- Dr Liz Curtis - Senior Academic external to the disciplines (School of Education, and Chair of the Committee for Research Ethics and Governance in Arts, Social Sciences and Business)
The Board may also invite other members of staff to participate in Committee meetings and reviewing, as necessary.
For further information on research ethics and governance within Physical Sciences and Engineering please contact the Clerk to the Ethics Board at firstname.lastname@example.org.
Psychology Ethics Committee
Members of the committee are responsible for considering applications for the ethical review of research in accordance with the institutional Research Governance Framework. The committee reviews and provides advice on research ethics for all research projects carried out in the School of Psychology, including undergraduate, postgraduate and staff projects. All research and all teaching exercises involving human participants and their data which is conducted under the auspices of the School must have received approval by the PEC (even if ethical approval has been given by some other institution).
Further information on the Ethics Committee and their associated ethical review process can be obtained here.
Rowett Institute Ethics Panel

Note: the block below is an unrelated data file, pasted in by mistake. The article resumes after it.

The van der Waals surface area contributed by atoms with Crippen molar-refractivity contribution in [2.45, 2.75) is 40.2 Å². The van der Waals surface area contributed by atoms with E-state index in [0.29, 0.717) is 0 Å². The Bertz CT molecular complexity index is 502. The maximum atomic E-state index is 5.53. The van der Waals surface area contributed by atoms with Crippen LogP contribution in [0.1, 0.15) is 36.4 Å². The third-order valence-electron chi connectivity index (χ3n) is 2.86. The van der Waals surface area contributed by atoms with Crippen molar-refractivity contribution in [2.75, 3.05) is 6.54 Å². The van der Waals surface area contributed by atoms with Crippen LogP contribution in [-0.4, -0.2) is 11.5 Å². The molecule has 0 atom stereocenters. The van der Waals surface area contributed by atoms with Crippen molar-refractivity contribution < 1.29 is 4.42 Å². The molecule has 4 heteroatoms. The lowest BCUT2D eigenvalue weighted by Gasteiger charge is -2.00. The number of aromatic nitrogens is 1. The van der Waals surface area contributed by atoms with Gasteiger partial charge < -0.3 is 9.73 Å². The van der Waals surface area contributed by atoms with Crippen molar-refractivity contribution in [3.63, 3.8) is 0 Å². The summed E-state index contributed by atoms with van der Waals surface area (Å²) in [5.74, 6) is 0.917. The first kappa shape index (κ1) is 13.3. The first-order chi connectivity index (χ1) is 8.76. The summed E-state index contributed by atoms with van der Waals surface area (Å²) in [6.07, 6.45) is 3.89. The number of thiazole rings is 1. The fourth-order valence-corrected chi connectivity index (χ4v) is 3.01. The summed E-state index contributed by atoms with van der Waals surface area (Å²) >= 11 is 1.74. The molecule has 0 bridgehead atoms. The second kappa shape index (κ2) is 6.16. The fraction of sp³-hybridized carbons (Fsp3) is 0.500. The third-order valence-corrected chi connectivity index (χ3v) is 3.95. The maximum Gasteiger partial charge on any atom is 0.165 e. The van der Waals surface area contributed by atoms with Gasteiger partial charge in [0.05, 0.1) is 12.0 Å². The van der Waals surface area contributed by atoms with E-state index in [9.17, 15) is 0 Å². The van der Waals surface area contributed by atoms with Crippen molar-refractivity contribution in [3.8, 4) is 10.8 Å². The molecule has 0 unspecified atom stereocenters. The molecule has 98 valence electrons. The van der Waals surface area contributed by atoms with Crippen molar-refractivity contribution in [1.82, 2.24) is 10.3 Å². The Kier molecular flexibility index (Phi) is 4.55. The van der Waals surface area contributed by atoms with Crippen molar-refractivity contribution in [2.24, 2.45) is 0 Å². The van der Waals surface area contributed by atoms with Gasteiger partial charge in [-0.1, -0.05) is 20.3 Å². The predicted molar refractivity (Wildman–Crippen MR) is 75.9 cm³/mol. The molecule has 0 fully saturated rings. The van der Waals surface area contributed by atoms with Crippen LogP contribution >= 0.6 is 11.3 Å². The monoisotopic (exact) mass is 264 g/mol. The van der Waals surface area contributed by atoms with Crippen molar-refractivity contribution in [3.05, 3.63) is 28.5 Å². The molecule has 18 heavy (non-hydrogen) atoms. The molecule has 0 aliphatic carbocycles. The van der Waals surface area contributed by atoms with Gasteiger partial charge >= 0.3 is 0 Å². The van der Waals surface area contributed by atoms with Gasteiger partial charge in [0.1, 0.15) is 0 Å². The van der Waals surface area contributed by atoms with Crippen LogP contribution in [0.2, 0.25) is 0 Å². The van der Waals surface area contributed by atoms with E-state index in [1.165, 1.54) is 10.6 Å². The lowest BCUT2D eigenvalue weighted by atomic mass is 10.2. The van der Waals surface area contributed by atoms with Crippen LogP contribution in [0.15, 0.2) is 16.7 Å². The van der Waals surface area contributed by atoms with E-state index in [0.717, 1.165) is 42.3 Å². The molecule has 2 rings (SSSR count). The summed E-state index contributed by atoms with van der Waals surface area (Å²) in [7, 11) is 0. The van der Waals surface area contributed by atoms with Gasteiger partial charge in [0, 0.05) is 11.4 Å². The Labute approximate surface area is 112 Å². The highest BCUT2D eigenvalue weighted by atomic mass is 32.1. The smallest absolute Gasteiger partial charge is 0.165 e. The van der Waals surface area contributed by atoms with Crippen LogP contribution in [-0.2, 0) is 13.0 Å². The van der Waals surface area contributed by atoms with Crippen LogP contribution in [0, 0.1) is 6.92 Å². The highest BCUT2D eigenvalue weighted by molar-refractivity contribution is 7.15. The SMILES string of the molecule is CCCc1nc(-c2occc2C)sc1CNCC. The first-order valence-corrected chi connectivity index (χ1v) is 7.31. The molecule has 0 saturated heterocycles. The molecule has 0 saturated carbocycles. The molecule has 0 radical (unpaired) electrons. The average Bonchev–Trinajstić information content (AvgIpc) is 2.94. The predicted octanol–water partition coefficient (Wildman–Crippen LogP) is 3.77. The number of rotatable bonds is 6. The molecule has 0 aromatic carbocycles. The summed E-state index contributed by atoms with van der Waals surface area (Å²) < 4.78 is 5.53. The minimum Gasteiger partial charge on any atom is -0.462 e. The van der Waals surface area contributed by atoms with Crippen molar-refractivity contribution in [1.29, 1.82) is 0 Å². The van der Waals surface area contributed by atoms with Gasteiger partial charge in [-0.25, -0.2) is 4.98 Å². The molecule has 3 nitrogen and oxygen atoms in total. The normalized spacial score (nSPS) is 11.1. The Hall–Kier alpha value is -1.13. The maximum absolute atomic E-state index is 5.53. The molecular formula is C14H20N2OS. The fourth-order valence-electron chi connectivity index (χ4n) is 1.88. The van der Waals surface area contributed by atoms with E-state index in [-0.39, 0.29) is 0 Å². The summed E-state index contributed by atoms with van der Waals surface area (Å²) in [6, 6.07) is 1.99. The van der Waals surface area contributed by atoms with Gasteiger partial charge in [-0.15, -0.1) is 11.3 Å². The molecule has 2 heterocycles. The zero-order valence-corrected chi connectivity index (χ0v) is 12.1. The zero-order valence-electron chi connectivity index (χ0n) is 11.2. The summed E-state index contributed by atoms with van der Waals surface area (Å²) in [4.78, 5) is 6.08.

Members of the panel are responsible for considering applications for the ethical review of research. The panel reviews and provides advice on research ethics for all research projects carried out in the Institute, including staff and student projects.
Further information on the Ethics Panel and their associated ethical review process can be obtained from Professor Alex Johnstone, Chair of the Rowett Ethics Panel, or Mr Gary Cooper, Quality Manager, Rowett Institute.
School of Biological Sciences
Staff and student research projects must be submitted for ethical review where the nature of the proposed research activity requires ethical approval. For example,
- projects involving research on animal and biological materials (e.g. ASPA regulated procedures, genetic material subject to the Nagoya Protocol), or
- projects involving human participants (e.g. interviews, workshops, focus groups)
Ethical approval should be sought as early in the research process as possible, and certainly before the research commences.